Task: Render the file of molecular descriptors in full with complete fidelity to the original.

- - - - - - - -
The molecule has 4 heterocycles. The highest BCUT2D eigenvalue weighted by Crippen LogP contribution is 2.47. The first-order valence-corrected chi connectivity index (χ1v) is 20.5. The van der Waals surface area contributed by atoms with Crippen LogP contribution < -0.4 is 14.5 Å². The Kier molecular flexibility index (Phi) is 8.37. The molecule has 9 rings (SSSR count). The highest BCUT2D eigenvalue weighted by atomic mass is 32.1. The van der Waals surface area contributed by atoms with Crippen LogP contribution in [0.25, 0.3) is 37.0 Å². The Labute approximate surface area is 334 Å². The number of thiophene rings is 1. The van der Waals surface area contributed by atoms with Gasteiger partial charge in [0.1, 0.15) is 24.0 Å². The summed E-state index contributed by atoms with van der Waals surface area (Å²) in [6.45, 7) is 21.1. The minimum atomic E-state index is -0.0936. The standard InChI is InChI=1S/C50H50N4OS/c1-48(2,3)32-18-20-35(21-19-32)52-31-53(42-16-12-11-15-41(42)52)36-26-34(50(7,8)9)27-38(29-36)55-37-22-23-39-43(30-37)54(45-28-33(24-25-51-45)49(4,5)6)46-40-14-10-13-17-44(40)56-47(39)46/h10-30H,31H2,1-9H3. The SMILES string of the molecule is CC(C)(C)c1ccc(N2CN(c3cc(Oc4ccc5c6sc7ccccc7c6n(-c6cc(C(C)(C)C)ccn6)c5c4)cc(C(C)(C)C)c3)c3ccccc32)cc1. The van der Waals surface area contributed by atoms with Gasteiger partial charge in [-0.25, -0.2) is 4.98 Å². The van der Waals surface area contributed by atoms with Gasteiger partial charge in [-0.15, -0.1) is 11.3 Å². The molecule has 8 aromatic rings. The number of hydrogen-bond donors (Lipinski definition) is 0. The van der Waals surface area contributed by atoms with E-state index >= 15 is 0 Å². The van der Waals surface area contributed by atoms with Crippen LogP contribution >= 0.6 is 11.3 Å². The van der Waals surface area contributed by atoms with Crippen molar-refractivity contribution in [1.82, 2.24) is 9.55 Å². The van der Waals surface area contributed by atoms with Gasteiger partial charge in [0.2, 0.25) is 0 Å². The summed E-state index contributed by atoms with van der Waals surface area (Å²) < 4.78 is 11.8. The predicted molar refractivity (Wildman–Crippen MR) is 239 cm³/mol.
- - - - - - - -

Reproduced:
The molecule has 4 heterocycles. The highest BCUT2D eigenvalue weighted by Crippen LogP contribution is 2.47. The first-order valence-corrected chi connectivity index (χ1v) is 20.5. The van der Waals surface area contributed by atoms with Crippen LogP contribution < -0.4 is 14.5 Å². The Kier molecular flexibility index (Phi) is 8.37. The molecule has 9 rings (SSSR count). The highest BCUT2D eigenvalue weighted by atomic mass is 32.1. The van der Waals surface area contributed by atoms with Crippen LogP contribution in [0.25, 0.3) is 37.0 Å². The Labute approximate surface area is 334 Å². The number of thiophene rings is 1. The van der Waals surface area contributed by atoms with Gasteiger partial charge in [0.1, 0.15) is 24.0 Å². The summed E-state index contributed by atoms with van der Waals surface area (Å²) in [6.45, 7) is 21.1. The minimum atomic E-state index is -0.0936. The standard InChI is InChI=1S/C50H50N4OS/c1-48(2,3)32-18-20-35(21-19-32)52-31-53(42-16-12-11-15-41(42)52)36-26-34(50(7,8)9)27-38(29-36)55-37-22-23-39-43(30-37)54(45-28-33(24-25-51-45)49(4,5)6)46-40-14-10-13-17-44(40)56-47(39)46/h10-30H,31H2,1-9H3. The SMILES string of the molecule is CC(C)(C)c1ccc(N2CN(c3cc(Oc4ccc5c6sc7ccccc7c6n(-c6cc(C(C)(C)C)ccn6)c5c4)cc(C(C)(C)C)c3)c3ccccc32)cc1. The van der Waals surface area contributed by atoms with Gasteiger partial charge in [-0.25, -0.2) is 4.98 Å². The van der Waals surface area contributed by atoms with Gasteiger partial charge in [-0.15, -0.1) is 11.3 Å². The molecule has 8 aromatic rings. The number of hydrogen-bond donors (Lipinski definition) is 0. The van der Waals surface area contributed by atoms with E-state index >= 15 is 0 Å². The van der Waals surface area contributed by atoms with Crippen LogP contribution >= 0.6 is 11.3 Å². The van der Waals surface area contributed by atoms with Crippen molar-refractivity contribution in [1.82, 2.24) is 9.55 Å². The van der Waals surface area contributed by atoms with Gasteiger partial charge in [0.2, 0.25) is 0 Å². The summed E-state index contributed by atoms with van der Waals surface area (Å²) < 4.78 is 11.8. The predicted molar refractivity (Wildman–Crippen MR) is 239 cm³/mol.